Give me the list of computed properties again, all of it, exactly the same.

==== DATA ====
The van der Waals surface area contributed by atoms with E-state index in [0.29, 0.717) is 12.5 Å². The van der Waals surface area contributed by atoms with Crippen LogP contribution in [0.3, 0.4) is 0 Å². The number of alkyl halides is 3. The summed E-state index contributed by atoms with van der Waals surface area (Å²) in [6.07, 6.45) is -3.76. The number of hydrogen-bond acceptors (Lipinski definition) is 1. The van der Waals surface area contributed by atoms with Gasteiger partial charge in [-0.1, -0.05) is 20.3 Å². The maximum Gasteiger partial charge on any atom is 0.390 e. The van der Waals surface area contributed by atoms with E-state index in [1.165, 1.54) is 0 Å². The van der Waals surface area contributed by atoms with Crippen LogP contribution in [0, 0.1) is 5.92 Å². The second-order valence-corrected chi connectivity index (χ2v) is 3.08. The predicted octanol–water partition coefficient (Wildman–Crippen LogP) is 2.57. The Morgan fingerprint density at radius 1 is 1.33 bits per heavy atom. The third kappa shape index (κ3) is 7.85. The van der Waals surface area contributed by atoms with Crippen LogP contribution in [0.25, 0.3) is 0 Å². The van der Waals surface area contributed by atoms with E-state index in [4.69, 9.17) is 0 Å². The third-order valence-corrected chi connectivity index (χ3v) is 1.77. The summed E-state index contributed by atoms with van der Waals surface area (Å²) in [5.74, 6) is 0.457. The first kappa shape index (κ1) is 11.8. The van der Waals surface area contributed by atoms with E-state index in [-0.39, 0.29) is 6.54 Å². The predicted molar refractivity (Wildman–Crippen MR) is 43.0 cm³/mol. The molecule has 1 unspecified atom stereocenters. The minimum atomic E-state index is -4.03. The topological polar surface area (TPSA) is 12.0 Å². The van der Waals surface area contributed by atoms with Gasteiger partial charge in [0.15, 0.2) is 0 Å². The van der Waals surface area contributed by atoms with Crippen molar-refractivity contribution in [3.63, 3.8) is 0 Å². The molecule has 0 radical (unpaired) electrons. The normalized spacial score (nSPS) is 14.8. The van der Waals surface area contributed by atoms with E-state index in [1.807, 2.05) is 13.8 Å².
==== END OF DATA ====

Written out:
The van der Waals surface area contributed by atoms with E-state index in [0.29, 0.717) is 12.5 Å². The van der Waals surface area contributed by atoms with Crippen LogP contribution in [0.3, 0.4) is 0 Å². The number of alkyl halides is 3. The summed E-state index contributed by atoms with van der Waals surface area (Å²) in [6.07, 6.45) is -3.76. The number of hydrogen-bond acceptors (Lipinski definition) is 1. The van der Waals surface area contributed by atoms with Gasteiger partial charge in [-0.1, -0.05) is 20.3 Å². The maximum Gasteiger partial charge on any atom is 0.390 e. The van der Waals surface area contributed by atoms with E-state index in [1.165, 1.54) is 0 Å². The van der Waals surface area contributed by atoms with Crippen LogP contribution in [0, 0.1) is 5.92 Å². The second-order valence-corrected chi connectivity index (χ2v) is 3.08. The predicted octanol–water partition coefficient (Wildman–Crippen LogP) is 2.57. The Morgan fingerprint density at radius 1 is 1.33 bits per heavy atom. The third kappa shape index (κ3) is 7.85. The van der Waals surface area contributed by atoms with Crippen LogP contribution in [0.25, 0.3) is 0 Å². The van der Waals surface area contributed by atoms with E-state index in [4.69, 9.17) is 0 Å². The third-order valence-corrected chi connectivity index (χ3v) is 1.77. The summed E-state index contributed by atoms with van der Waals surface area (Å²) in [5.74, 6) is 0.457. The first kappa shape index (κ1) is 11.8. The van der Waals surface area contributed by atoms with E-state index in [-0.39, 0.29) is 6.54 Å². The predicted molar refractivity (Wildman–Crippen MR) is 43.0 cm³/mol. The molecule has 1 unspecified atom stereocenters. The minimum atomic E-state index is -4.03. The topological polar surface area (TPSA) is 12.0 Å². The van der Waals surface area contributed by atoms with Gasteiger partial charge in [0.15, 0.2) is 0 Å². The van der Waals surface area contributed by atoms with Crippen molar-refractivity contribution in [3.63, 3.8) is 0 Å². The molecule has 0 radical (unpaired) electrons. The normalized spacial score (nSPS) is 14.8. The van der Waals surface area contributed by atoms with E-state index in [1.807, 2.05) is 13.8 Å².